Another Airacobra (AP292) landed in Lisboa










Portela Airport - Lisbon

USAAF   Ferry Command

Bell P-400 Airacobra       AP292


Portreath (GB) → Port Lyautey (Marroco)


2Lt   Richard L. "Dixie" Alexander   USA

fotografia do navio Alpha

Richard "Dixie" Alexander in his RAF outfit

Richard “Dixie” Alexander left England in his Airacobra fighter, behind a B-17 that should guide his squadron to North Africa, but off the Portuguese coast he had to abandon the group due to mechanical issues.

With problems with the propeller and the electrical system, he headed towards land, entering Portugal through the Oporto area, before heading south until he reached Lisbon Airport where he landed on April 27, 1943.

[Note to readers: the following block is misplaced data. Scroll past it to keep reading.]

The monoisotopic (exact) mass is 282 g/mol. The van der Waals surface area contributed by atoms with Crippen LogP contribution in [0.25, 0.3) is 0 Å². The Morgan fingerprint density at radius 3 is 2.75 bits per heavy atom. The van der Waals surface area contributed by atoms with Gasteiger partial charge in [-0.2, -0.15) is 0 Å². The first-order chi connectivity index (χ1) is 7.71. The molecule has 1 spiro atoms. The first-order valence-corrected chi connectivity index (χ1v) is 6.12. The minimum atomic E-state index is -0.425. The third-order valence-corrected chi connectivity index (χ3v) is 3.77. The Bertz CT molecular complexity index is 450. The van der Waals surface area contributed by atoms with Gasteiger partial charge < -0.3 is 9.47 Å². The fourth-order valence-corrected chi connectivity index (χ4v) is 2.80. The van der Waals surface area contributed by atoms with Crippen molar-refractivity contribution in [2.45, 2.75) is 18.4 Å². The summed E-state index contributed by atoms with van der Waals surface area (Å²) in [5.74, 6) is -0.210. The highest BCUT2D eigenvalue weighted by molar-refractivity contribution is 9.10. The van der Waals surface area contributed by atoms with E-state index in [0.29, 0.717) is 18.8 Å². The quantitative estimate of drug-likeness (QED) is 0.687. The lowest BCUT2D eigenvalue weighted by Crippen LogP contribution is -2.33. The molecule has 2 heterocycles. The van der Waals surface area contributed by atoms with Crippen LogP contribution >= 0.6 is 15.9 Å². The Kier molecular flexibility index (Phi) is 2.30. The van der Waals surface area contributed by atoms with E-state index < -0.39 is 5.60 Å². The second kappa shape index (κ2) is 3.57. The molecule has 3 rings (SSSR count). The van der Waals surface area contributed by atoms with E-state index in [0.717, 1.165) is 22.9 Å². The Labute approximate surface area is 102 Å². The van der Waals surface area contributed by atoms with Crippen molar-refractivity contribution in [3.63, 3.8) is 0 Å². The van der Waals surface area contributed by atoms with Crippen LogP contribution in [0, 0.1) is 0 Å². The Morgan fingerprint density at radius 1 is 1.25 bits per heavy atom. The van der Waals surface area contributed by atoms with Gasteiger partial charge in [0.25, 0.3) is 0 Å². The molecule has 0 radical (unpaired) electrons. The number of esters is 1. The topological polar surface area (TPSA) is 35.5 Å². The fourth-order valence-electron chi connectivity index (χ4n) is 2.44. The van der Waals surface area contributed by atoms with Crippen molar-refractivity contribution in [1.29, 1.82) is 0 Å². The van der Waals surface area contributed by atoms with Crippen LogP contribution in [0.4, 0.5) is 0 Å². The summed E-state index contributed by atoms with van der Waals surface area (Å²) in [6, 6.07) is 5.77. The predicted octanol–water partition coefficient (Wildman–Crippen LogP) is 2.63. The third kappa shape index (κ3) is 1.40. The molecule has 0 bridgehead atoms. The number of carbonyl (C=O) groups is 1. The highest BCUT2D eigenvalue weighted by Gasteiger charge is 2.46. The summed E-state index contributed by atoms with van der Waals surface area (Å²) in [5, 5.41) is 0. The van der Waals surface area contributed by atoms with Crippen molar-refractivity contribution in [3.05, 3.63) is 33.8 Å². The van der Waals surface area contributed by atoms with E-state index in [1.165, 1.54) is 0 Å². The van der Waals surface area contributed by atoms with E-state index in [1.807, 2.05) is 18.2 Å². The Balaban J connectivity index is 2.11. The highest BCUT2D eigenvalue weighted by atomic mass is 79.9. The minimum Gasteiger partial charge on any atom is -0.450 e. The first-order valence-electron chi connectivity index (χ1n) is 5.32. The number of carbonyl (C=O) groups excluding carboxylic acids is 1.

In an autobiography published in 1988 – “They called me Dixie” – Richard Alexander recounts his adventures during the war and one of the chapters is dedicated to his time in Portugal. It is an easy-to-read book, but his accounts not always seem to coincide with other sources. Whenever non-coincident data appear, we will draw attention to the differences.

When he left the cockpit he was surrounded by Portuguese soldiers commanded by an officer who spoke English. They served him sandwiches and beers in one of the buildings. An hour later a member of the American Legation in Lisbon arrived with two other pilots who, according to Richard, were one American and one English.